Customer spotlight: profiling transcription factors with CUT&RUN sequencing
Overcoming the limits of ChIP-seq
DNA-binding proteins are responsible for many critical cellular processes, and as such, are a major source of interest to researchers seeking to understand the underlying mechanisms. Analyzing these interactions and specifically identifying the genomic loci of protein binding sites has commonly been done via ChIP-seq, a method that combines chromatin immunoprecipitation (ChIP) with the high-throughput capabilities of next-generation sequencing (NGS). ChIP-seq, however, is not without its limitations—both in terms of restrictions on sample amount and different types of analysis targets.
CUT&RUN-sequencing (Cleavage Under Targets and Release Using Nuclease) is one method that improves on this process, allowing researchers to identify a greater number of relevant genomic sequences, and to do so with greater ease. We discussed the technique—including its benefits and challenges—with Karl Glastad, a postdoctoral fellow in the lab of Shelley Berger at the University of Pennsylvania where he studies the epigenetics of ant castes.
What is the current focus of your research?
We study the molecular determinants of caste in ants. More specifically, we are interested in several questions related to how very highly related individuals can develop extremely disparate phenotypes almost entirely through differential environmental stimuli. One of the major foci of our research is related to the extreme lifespan differences between castes within an ant colony, where one individual will live <1 year, while her sister will live >10–20 years. Importantly, much of this disparity is accomplished through differential chromatin modification and transcription factor (TF) binding.
How does the CUT&RUN technique fit into your experimental goals? What does it enable that traditional techniques do not?
Because individual ant tissues are often quite limiting in terms of biological material (15–150k cells), traditional methods such as cross-linking ChIP-seq (X-ChIP) are often prohibitive in their requirements. While Native ChIP has been quite fruitful for assaying histone modifications in these samples, it is unable to profile non-histone chromatin-binding proteins such as transcription factors. CUT&RUN has allowed us to profile several TFs that would be otherwise inaccessible to us using X-ChIP. Furthermore, we have found that several antibodies raised against conserved regions of mammalian proteins which do not work with X-ChIP in ants actually appear to work using CUT&RUN. Thus, not only does CUT&RUN allow us to examine several TFs in the same ant brain, but it has also allowed us to expand our repertoire of target molecules using antibodies raised against mammalian antigens/proteins.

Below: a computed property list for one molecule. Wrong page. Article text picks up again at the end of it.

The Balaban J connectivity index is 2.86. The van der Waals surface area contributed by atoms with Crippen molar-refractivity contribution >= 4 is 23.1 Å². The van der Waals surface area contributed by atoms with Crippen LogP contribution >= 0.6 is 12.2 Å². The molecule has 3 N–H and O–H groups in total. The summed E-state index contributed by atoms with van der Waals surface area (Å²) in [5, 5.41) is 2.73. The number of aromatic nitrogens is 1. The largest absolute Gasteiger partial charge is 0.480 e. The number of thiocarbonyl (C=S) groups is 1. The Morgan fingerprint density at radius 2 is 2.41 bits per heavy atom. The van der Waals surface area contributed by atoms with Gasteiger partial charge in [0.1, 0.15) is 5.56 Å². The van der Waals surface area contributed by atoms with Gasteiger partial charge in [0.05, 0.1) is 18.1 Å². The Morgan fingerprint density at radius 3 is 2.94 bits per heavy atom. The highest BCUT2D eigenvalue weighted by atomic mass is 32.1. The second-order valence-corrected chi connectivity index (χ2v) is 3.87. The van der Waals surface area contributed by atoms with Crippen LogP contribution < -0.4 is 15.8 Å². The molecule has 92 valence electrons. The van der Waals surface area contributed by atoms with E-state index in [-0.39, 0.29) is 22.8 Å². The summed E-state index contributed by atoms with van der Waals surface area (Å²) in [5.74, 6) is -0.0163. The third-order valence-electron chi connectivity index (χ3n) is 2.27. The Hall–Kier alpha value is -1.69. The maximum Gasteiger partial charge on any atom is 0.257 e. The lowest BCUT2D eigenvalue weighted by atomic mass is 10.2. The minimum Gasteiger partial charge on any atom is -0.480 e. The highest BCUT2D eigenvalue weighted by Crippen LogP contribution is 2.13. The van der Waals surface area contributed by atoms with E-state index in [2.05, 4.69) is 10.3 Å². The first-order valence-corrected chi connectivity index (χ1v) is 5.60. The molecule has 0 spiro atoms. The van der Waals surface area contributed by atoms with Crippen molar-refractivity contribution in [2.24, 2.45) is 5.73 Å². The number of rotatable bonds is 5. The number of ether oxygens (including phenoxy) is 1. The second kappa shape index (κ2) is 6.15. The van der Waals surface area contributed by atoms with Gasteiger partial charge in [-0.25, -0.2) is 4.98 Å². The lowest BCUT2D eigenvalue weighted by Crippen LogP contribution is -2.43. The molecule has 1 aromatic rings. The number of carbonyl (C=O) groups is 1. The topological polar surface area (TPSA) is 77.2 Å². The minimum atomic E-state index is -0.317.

Can you briefly describe how CUT&RUN is performed and how it works at a molecular level?
Unlike conventional ChIP where the genome is fragmented (either through sonication or nuclease activity) and the resulting loci bound to target proteins are precipitated, CUT&RUN involves the binding of an antibody in situ within intact cells or nuclei, followed by cleavage of the DNA directly bound by the target protein. This is accomplished by a protein A-MNase fusion protein, which facilitates the specific cleavage of only the DNA bound by the protein of interest, greatly reducing the background typical of other approaches such as immunoprecipitation. Furthermore, because CUT&RUN is done on intact cells or nuclei—similarly to immunofluorescence (IF)—it sometimes allows the effective use of antibodies that would not work in conventional ChIP.
For which applications is CUT&RUN best suited? Are there applications where other methods like ChiP-seq might be a better choice?
CUT&RUN is suited for samples with very little material, or cases where an antibody may work via IF but not conventional immunoprecipitation. CUT&RUN also features much lower background (due to the nature of the targeted cleavage) than conventional ChIP-seq.
However, CUT&RUN is still in its infancy, and thus does not enjoy the informational or computational resources afforded ChIP-seq. For example, normalization controls (such as input material for ChIP-seq) are limited, and currently, the question of how best to compare different conditions (particularly those with incremental differences in binding) is still an open issue. We have personally seen that this can be challenging when there is less control over input cell numbers, particularly when only a subset of cells experiences a defined change in binding of a given factor. Nevertheless, it is highly likely that as this method increases in its prevalence and support, these issues will vanish.
What other experimental approaches do you use (NGS or non-NGS) to complement the data you generate with CUT&RUN?
We assay gene expression using RNA-seq and smRNA-seq, hiChIP-seq to examine changes in looping, and ATAC-seq to examine underlying changes in accessibility.
What is the ultimate goal of your work?
To use ants to make humans immortal, of course...
We are continually inspired to hear about the innovative techniques and the advancements that researchers are able to make with them. Karl has incorporated SMARTer ThruPLEX chemistry into his CUT&RUN technique, in order to prepare NGS libraries from the resulting samples, and we are excited to see how he is able to meet his experimental challenges.
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